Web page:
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Title: The t(4;11) fusion protein MLL/AF4 regulates telomerase reverse transcriptase (TERT) expression
Authors: Gressner, Andreas
Issue Date: 2011
Publisher: Newcastle University
Abstract: The human blood consists of many different kinds of blood cells. There are the red blood cells (erythrocytes) and the white blood cells (leukocytes), further subdivided into blood cells like lymphocytes, granulocytes, monocytes etc. Those cell types have all different purposes ranging from transportation, wound healing or support of the immune system. The erythrocytes are for transportation and carry the oxygen or carbon dioxide through the blood stream. White blood cells or leukocytes include various cell types divided into four sub groups. Group one are the granulocytes containing neutrophils, eosinophils and basophils which destroy invading bacteria or parasites, secrete histamine and play a role in modulating allergic inflammation reactions. Group two consists of the monocytes which infiltrate the blood vessel surrounding tissue and differentiate to macrophages to fight pathogens or destroy damaged cells. The third group are the lymphocytes which consist of B-cells, mainly antibody producers, T-cells which play an important role in inflammation and regulating other immune cells. The last cell type in this group is the natural killer cell (NK-cell). NK cells kill virus infected cells and have been reported to kill gastric tumour cells (Miller, 2001). There are also thrombocytes in the blood which are small cell fragments produced by megakaryocytes in the bone marrow. On the other hand they support wound healing and coagulation. All of these blood cells are derived from pluripotent haematopoietic stem cells (HSC) in the bone marrow. Pluripotent stem cells create progenitor cells with a predetermined fate (Figure 1-1). HSCs are generated by a process called haematopoiesis and have been classified depending on their capacity to self-renew. In the beginning there are long-term self renewing HSCs which generate then other more short living HSCs resulting in pluripotent progenitors without self-renewal capacity (Reya et al., 2001). HSCs occupy niches in the bone marrow. A niche is a microenvironment which consists of supporting cells providing necessary cytokines for self renewal and differentiation ability (Yin and Li, 2006). 3 The differentiation process of a HSC can result in a myeloid or a lymphoid progenitor cell. Following the lineage determination a series of differentiation steps leads first to the progenitor cell and then to a precursor cell. Progenitor cells still divide at a high rate, although numbers of cell divisions are limited. Continued differentiation of the precursors finally produces the fully differentiated and mature blood cell (Alberts, 2002). In summary it can be stated that the haematopoiesis of HSCs is a delicate and a critical sequence of incidents with highly and tightly regulated processes. These processes are proliferation, maturation and differentiation. The tight regulation is necessary as for example many leukocytes are very short living and need to be replaced constantly. The half life of neutrophils in the peripheral blood for example lies between 8 and 10 hours which means there have to be ensured strictly controlled mechanisms for proper differentiation during the 10 to 14 days of their maturation. This maintains a constant level of neutrophils in the peripheral blood (Speck, 2001). Disruption of this process can lead to a disordered form of haematopoiesis called leukaemia, the cancer of the blood.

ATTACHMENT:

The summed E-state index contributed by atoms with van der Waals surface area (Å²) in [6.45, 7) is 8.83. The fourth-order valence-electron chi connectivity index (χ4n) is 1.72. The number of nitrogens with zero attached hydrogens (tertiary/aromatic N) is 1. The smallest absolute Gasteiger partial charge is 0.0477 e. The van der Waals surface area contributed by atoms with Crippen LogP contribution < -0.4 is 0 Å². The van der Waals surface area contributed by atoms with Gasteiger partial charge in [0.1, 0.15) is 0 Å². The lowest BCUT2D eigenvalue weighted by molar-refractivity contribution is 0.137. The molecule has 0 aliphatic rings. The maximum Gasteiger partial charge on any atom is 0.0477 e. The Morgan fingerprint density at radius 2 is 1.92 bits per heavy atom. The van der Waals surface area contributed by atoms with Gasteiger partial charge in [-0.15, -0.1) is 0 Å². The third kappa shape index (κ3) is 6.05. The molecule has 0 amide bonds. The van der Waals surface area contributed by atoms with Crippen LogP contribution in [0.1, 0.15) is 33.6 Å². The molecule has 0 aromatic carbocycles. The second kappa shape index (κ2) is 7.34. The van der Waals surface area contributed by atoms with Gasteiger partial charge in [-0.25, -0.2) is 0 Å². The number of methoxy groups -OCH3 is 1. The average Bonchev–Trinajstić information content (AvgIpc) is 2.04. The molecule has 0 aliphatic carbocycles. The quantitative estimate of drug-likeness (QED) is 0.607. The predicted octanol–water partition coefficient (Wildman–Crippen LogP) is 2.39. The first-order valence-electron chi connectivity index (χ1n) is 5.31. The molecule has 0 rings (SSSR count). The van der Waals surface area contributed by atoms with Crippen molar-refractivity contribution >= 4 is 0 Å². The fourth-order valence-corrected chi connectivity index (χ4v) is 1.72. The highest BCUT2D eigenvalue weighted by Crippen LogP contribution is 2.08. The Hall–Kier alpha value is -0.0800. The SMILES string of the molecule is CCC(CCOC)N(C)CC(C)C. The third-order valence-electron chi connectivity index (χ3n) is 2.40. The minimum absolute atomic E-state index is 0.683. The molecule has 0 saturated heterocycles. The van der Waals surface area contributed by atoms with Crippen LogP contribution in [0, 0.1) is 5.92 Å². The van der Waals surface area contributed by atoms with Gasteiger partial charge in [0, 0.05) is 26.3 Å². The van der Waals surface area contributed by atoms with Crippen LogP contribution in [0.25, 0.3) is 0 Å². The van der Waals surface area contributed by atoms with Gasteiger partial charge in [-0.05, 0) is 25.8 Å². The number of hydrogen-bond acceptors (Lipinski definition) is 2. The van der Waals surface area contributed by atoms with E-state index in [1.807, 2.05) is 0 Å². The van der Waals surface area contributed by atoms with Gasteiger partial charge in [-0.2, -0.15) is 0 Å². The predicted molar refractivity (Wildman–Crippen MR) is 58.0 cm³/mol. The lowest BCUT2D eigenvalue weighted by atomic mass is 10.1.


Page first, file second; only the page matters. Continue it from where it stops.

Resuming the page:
Description: PhD Thesis
Appears in Collections:Northern Institute for Cancer Research

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